Medieval Fantasy with Real Swords

On the first page of Behind the Throne we step into a duel. Muscles ache, feet drag, sweat stings and swords hurt. This is not a choreographed passage of flashing blades.

That level of realism holds throughout the personal battles and national wars of Behind the Throne.

This is not the usual fantasy-adventure romp with lots of naked sweaty muscles, comic-book violence, and a celebratory clench-a-wench ale-swigging at the end. There is no magic, no mysticism, and less philosophizing than you find in an exchange between two hard-boiled detectives. It is battle and war and pain and death from beginning to end, with small bits of personal peace and reward. Good people die, and bad people live too long. Moral questions do not have easy solutions, and even the hard solutions aren't perfect.

I liked it very much.

Dougherty has a clear, transparent writing style that focuses attention on the story rather than the author. His characters are described by their actions, so they develop a little more slowly than "The noble Pancha Dru with his eagle's countenance and heroic heart" but feel more like people than like dreams. The villains end up more interesting than the heroes, but isn't that always the way? At least I don't feel like chucking Alvin Riall under the chin and feeding him cookies, which is the impulse most of the modern ilk of fantasy heroes and heroines arouse in me.

Behind the Throne is classified fantasy-adventure because it takes place in a medieval world that never was. This lets an author have person-to-person battle instead of the faceless conflicts of modern war, arrange events at will without having to align with history, imagine new cultures and nations. The appeal is clear.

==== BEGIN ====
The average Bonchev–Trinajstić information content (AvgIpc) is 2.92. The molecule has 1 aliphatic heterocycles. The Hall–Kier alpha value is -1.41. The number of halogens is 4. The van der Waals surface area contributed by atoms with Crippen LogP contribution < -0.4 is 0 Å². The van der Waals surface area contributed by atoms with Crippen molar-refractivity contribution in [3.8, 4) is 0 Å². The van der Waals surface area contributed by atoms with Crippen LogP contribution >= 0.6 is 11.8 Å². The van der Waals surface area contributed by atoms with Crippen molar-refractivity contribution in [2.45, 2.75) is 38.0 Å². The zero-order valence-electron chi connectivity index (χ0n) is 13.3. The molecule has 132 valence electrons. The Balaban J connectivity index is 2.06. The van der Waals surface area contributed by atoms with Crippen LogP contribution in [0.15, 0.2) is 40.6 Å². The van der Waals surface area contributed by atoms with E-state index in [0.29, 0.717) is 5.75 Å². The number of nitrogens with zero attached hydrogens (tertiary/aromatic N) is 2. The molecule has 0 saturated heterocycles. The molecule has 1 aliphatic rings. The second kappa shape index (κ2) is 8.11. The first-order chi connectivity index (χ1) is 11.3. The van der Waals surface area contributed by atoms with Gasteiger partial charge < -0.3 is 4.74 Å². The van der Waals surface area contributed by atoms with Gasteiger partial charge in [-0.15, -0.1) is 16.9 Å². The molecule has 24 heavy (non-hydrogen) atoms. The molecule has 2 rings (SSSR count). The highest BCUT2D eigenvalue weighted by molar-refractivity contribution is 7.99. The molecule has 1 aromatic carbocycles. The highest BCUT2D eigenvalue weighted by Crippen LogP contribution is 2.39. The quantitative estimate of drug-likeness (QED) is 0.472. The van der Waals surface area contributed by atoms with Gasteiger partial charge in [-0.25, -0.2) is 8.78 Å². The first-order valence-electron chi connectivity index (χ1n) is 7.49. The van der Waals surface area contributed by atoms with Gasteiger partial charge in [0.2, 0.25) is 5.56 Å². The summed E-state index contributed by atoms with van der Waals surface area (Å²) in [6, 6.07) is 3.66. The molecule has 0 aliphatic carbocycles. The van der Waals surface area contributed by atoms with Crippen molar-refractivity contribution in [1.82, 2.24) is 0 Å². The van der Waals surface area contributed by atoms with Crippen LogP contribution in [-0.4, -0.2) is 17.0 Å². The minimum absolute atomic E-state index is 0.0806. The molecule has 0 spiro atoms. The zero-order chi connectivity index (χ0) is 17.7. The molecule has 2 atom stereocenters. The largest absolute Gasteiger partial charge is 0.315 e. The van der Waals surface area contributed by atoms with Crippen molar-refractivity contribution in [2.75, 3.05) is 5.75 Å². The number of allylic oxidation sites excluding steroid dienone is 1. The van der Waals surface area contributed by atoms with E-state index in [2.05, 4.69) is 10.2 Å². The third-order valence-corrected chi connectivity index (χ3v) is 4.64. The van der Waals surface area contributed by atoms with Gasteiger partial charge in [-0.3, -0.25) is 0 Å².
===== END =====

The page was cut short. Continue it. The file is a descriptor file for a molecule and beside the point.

Some readers confuse the medievalist fantasy world with the real medieval world. This is easy to do when an author like Martin Dougherty includes details (worked in naturally, without a hitch in the narrative) such as the impact of harvest cycles on war and war on harvest cycles, and the structure of a medieval walled city. But I doubt that any medieval lord felt great anguish over the fate of barbarians pushed off their tribal lands in the advance of his country's boundaries, as Alvin Riall does. That is a modern sensibility developed by longer and closer acquaintance with such peoples, and an accumulation of wealth and security that allows indulgence of humanitarian impulses. But this is a fantasy novel and not an historical novel. I think that Dougherty can not only be forgiven for including such modern sentiments but that he is right to do so.

The independence and even fighting ability of Dougherty's female characters are not anachronisms. Medieval chatelaines held their husband's castles in their absence, under war and siege, in all reality.

One element of modern Politically Correct Fantasy was interestingly absent. There are no sympathetic gay characters. The villain of the piece masquerades as a pedophile and the most despicable character in the book can best be described as sexually omnivorous. There is, however. one hint in one encounter that in at least one culture in the world a same-sex liaison between consenting adults would be acceptable.

Martin Dougherty is a science teacher and a fencing coach. He has written popular fantasy-adventure gaming materials for several years. The gamers I have known demand logic and realism in their fantasy wars. Dougherty has successfully transferred those elements to novel-length fiction. I hope he writes more.

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